If you haven’t been living under a rock recently, you’ve seen an incredible amount of hand wringing–and proposed regulation–around “excessive compensation.” I’m a little too lazy to amass all the relevant links here, but both the administration and the congress are introducing regulations/bills and talking about the issue extensively.
Commentators, too, have gotten in on the act, and one of the most respected, Alan Blinder, has recently penned a much-lauded WSJ op-ed on the topic, titled, “Crazy Compensation and the Crisis.” The op-ed is well-written, and even makes some good points. Here’s an excerpt I can get behind:
What to do? It is tempting to conclude that the U.S. (and other) governments should regulate compensation practices to eliminate, or at least greatly reduce, go-for-broke incentives. But the prospects for success in this domain are slim. (I was in the Clinton administration in 1993 when we tried — and failed miserably.) The executives, lawyers and accountants who design compensation systems are imaginative, skilled and definitely not disinterested. Congress and government bureaucrats won’t beat them at this game.
I might disagree with the emphasis–I would say that even if government could be successful at regulating pay practices it shouldn’t do it, but the point is certainly a good one. Blinder is also right on when he notes the benefits in this regard of partnerships over public corporations, a persuasive point Larry Ribstein has been making for a long while.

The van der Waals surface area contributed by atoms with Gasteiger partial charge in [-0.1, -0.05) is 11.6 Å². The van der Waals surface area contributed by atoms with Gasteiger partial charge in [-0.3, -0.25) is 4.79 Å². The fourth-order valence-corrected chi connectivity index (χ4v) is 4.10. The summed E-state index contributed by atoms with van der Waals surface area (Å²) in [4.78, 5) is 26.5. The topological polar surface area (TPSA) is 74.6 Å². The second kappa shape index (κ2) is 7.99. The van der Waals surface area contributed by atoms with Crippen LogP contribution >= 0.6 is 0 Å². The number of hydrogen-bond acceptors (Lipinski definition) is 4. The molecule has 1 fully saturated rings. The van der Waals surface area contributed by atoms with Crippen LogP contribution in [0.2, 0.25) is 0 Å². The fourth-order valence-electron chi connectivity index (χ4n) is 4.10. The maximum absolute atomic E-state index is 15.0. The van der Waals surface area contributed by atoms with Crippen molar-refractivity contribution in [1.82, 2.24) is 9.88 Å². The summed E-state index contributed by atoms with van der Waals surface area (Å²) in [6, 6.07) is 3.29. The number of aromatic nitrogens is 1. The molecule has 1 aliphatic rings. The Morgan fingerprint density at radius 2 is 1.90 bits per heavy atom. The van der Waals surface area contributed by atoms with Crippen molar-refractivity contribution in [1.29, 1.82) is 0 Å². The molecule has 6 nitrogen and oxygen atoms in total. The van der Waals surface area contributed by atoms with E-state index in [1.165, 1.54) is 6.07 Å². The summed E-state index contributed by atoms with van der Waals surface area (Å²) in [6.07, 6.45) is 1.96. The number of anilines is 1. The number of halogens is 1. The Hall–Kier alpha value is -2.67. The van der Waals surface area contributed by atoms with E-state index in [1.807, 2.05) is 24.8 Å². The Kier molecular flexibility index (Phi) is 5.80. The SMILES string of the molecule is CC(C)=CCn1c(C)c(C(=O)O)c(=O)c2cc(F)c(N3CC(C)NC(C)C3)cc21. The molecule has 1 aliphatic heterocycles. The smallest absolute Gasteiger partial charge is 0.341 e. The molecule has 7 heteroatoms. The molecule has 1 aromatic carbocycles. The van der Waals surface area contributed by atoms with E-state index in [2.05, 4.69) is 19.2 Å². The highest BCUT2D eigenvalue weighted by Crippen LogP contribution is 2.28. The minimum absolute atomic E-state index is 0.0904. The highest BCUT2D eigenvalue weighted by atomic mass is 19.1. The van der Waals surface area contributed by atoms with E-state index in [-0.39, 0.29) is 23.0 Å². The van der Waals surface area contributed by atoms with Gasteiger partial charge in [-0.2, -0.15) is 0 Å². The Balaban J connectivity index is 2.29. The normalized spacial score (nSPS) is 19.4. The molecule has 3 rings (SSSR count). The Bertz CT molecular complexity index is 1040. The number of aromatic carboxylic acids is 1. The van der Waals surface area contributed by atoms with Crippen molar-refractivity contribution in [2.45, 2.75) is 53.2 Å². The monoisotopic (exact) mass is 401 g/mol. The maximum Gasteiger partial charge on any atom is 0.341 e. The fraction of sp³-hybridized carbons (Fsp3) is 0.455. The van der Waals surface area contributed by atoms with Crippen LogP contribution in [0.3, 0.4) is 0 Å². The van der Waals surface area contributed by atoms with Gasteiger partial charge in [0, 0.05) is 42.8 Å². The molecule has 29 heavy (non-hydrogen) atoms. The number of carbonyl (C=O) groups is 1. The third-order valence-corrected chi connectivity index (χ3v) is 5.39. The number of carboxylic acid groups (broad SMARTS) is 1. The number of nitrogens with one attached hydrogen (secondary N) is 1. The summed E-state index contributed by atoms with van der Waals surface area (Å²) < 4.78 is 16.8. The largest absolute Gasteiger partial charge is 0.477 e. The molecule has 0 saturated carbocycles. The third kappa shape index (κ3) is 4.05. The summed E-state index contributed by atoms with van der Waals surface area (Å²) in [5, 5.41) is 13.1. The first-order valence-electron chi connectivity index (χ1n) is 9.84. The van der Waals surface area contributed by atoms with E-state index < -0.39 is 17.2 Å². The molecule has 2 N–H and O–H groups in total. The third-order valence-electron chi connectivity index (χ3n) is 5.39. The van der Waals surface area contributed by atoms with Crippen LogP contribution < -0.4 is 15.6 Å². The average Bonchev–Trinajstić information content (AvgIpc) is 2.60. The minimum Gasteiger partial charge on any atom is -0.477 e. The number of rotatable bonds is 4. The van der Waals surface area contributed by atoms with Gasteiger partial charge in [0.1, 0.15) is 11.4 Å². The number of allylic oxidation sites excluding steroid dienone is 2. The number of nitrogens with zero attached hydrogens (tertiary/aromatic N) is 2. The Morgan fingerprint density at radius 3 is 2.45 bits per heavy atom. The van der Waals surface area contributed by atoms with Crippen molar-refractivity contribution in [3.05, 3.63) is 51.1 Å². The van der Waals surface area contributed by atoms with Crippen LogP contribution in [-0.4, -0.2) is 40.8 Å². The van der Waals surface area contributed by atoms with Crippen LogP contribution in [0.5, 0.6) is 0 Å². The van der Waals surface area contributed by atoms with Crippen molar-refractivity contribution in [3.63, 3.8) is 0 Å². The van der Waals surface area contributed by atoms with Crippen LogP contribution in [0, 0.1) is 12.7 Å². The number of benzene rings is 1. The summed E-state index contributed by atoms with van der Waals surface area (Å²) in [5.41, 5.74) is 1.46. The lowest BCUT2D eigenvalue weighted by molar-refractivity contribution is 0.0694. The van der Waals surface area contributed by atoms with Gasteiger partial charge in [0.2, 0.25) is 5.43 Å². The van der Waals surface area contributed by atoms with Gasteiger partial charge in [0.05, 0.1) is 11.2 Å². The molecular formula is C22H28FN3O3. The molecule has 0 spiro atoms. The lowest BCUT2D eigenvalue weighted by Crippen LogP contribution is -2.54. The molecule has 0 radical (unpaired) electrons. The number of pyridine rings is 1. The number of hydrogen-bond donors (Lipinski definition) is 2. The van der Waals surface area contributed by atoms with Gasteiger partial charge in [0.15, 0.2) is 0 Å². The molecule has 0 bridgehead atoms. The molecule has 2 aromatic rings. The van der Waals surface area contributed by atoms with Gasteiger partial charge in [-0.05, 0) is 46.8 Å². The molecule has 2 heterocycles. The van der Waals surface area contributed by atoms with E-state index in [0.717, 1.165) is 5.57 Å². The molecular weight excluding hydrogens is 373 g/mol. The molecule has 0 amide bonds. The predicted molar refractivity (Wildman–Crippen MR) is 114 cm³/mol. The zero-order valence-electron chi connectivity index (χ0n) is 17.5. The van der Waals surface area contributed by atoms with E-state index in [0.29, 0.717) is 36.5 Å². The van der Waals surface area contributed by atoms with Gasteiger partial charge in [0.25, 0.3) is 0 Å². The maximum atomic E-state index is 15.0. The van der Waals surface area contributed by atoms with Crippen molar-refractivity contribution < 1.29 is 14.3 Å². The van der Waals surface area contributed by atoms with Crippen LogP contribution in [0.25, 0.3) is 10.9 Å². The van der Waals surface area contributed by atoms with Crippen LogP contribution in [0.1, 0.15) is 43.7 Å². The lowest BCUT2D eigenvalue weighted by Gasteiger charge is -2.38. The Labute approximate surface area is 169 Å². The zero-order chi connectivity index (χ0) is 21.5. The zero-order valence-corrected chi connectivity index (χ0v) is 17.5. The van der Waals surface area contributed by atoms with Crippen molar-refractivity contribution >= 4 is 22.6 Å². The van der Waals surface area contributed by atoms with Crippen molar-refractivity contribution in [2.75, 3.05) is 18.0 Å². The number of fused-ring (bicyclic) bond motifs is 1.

But the premise of the op-ed–and a lot of corporate governance talk these days–strikes me as problematic, incomplete and revisionist. Here’s a key bit:
Take a typical trader at a bank, investment bank, hedge fund or whatever. Darwinian selection ensures us that these folks are generally smart young people with more than the usual appetite for both money and risk-taking. Unfortunately, their compensation schemes exacerbate these natural tendencies by offering them the following sort of go-for-broke incentives when they place financial bets: Heads, you become richer than Croesus; tails, you get no bonus, receive instead about four times the national average salary, and may (or may not) have to look for a new job. These bright young people are no dummies. Faced with such skewed incentives, they place lots of big bets. If tails come up, OPM will absorb almost all of the losses anyway.
The op-ed has been cited favorably by commentators ranging from the predictably-tiresome-and-unlikely-to-know-better (Frank Pasquale) to the informative-but-reflexively-pro-regulation (James Kwak) to the always-interesting-and-not-normally-in the-company-of-the-likes-of-Frank-Pasquale (Marc Hodak).
But it strikes me as shocking that Blinder (and his supporters)–who expresses surprise as well as dismay at the extent to which compensation schemes reward the upside so heavily and induce risk-taking–doesn’t even mention Agency Theory.
While Blinder may be surprised that corporate boards have been making such silly mistakes for so long, I would think that every professor or finance, corporate governance, corporate law, securities, and a few other disciplines besides would know that one of the fundamental problems of the corporate form is aligning risk-averse managerial interests with risk-preferring, diversified, shareholder interests. Remove insider trading and short-selling from the equation and you’re left with potentially-large stock options and other forms of performance-based, deferred compensation. Which have been lauded and paraded around for years as the salvation of entire industries. So before we stare in amazement that firms are engaging in these sorts of compensation schemes (schemes that may lead to huge upside paydays, and even some large downside paydays, as well) perhaps we should understand the basic theory behind such behavior–as well as the raft of empirical studies supporting the theory.